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  • Until now the molecular interactions of Tmod

    2024-05-23

    Until now, the molecular interactions of Tmod or Lmod with WS 3 mg had been assessed in pyrene-actin polymerization assays [13], [23], [27], [28], [44], [45] or directly measured using non-denaturing polyacrylamide gel-electrophoresis (for Tmod isoforms only [23]), ITC (for Tmod1 and Lmod2) [43], [46], and for Lmod2 only, bioLayer interferometry [44] and NMR spectroscopy [12]. Although the use of these techniques has given valuable insight, there may be challenges in their interpretation. The latter three methods needed high concentrations and used Lmod2 fragments. Crystal structures of complexes between Lmod2 or Tmod1 and actin also were obtained using fragments [43], [44], [46]. The use of fragments is convenient for understanding the function of multidomain proteins, as well as for estimating the binding kinetics between Tmod or Lmod and their binding partners. However, they may not reflect the binding expected between full-length proteins. Additionally, the tendency of actin to polymerize rapidly under physiological conditions complicates the measurement of its binding constants with Tmod or Lmod, as well as prevents crystallization [44]. In order to overcome this problem, previous efforts for measuring the interactions of Tmod or Lmod with actin involved the use of latrunculin B [43] or mutated actin [44] to stabilize the monomeric state of actin and prevent polymerization. Atomic force microscopy (AFM) with its ability to measure interactions between single molecules allows quantification of protein-protein interactions with high accuracy under native conditions and using full-length proteins [47]. This technique is an exciting complement to previous studies of the structure/function relationship between Tmods and actin. In this study, we utilized AFM to characterize the unbinding forces between G-actin and proteins of the tropomodulin family. By creating mutants or fragments of Tmod2 and Lmod2, we assigned specific unbinding forces to their individual actin-binding sites. Our findings demonstrated that the N-terminal domain of Lmod2 interacts with actin and confirmed the existence of the N-terminal actin-binding site.
    Materials and methods
    Results and discussion
    Conclusions The unbinding forces between G-actin and proteins from the tropomodulin family were quantified and characterized using single molecule force spectroscopy. By creating mutants or fragments of Tmod2 and Lmod2, we assigned specific unbinding forces to their individual actin-binding sites. Our results demonstrate how the differences between the number and the strength of the actin-binding sites translate to the actin-sequestering and -nucleating abilities of Lmod and Tmod. Finally, our results confirm that Lmod2 binds at least three molecules of actin. In agreement with our recent report [12] and data published by Chen and co-authors [44], we conclude that the N-terminal domain of Lmod2 contains an actin-binding site. AFM provides a valuable approach to quantify interactions between biomolecules [52]. AFM's ability to quantify biomolecular forces with pico-newton resolution in liquid environments [47], [57] allowed researchers to investigate protein-ligand [58], protein-DNA [59], protein-protein [60], and protein-biomolecule [61] interactions at the nanoscale. The ability to work with full-length proteins, the use of relatively low protein concentrations (∼0.5–3 μM in this study) and stability of actin in a monomeric form make AFM a promising technique for measuring forces of interaction of G-actin with other actin-nucleating and actin-sequestering proteins.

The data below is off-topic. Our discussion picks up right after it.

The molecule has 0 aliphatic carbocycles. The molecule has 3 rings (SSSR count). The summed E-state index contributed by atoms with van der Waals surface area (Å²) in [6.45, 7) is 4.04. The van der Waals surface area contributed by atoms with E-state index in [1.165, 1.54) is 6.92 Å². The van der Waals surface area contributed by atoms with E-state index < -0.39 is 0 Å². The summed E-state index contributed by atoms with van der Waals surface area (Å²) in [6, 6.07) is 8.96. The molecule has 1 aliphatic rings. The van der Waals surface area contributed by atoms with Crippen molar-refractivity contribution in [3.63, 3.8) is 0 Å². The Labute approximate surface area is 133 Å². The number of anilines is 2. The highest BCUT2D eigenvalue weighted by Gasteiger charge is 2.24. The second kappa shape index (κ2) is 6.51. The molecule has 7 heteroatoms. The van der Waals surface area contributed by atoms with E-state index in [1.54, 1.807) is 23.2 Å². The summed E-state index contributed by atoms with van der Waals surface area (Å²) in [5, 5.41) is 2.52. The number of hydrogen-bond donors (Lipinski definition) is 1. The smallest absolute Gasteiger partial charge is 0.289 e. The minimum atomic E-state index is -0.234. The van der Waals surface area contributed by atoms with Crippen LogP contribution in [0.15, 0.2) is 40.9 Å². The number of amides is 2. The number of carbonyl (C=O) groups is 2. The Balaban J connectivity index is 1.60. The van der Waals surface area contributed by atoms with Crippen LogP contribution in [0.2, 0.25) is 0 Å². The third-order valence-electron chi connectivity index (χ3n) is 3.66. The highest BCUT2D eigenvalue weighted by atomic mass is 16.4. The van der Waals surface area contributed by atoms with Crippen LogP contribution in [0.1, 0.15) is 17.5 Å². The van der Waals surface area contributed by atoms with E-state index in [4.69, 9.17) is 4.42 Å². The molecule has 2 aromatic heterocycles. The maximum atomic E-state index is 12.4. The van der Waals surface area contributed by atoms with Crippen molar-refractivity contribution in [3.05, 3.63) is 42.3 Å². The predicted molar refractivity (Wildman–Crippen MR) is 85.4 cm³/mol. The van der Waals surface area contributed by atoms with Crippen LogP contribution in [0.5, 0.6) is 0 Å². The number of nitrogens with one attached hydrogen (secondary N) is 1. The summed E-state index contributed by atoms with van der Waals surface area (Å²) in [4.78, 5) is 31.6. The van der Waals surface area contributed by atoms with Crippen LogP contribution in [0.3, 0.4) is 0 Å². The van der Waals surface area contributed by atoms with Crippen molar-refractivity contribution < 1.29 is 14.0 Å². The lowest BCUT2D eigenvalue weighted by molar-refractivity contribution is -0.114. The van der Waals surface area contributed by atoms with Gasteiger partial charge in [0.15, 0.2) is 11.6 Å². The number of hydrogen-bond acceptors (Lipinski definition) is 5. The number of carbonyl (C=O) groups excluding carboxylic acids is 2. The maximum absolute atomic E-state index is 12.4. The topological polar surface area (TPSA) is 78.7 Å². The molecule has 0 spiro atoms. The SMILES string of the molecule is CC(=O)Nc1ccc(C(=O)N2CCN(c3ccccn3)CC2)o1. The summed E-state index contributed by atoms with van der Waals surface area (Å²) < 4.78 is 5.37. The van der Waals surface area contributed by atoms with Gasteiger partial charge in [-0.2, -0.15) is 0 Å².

Acknowledgements The authors thank Christopher Keller for assistance in Tmod2[L73D] preparation. This work was supported by the National Institutes of Health grants GM081688 and GM120137 to ASK. We thank Dr. Carol Gregorio for providing WT-Lmod2, Lmod21-514 and Lmod21-201.
    Introduction In plants, the actin cytoskeleton plays an important role in cell development, cell morphogenesis, and the establishment and maintenance of cell polarity. Myosin is a motor protein that has a conserved motor domain with ATPase and actin-binding activities. Using the motor domain, myosin converts chemical energy via adenosine triphosphate (ATP) hydrolysis into physical movement along the actin filaments [[1], [2], [3]]. Phylogenetic analyses of 2269 myosin motor domains from 328 organisms have revealed 35 myosin classes in eukaryotes [4]. Among the myosin species, plant myosins are classified into class VIII and XI. The actin–myosin XI cytoskeleton is predominantly involved in vesicle trafficking, organelle movement and positioning in plant cells [5]. Particularly, cytoplasmic streaming, which refers to general intracellular transport, occurs widely in plants ranging from algae to angiosperms [6]. Cytoplasmic streaming is inhibited by treatment with an actin polymerization inhibitor (cytochalasin B), indicating that actin is involved in the generation of motive force [6]. Actin filaments are observed in a variety of plants [7], reflecting the broad occurrence of cytoplasmic streaming. Although many results have confirmed that the actin–myosin XI cytoskeleton generates organelle movement [[8], [9], [10]] and cytoplasmic streaming [6,11,12], the mechanisms underlying these intracellular transport systems have not been clearly understood.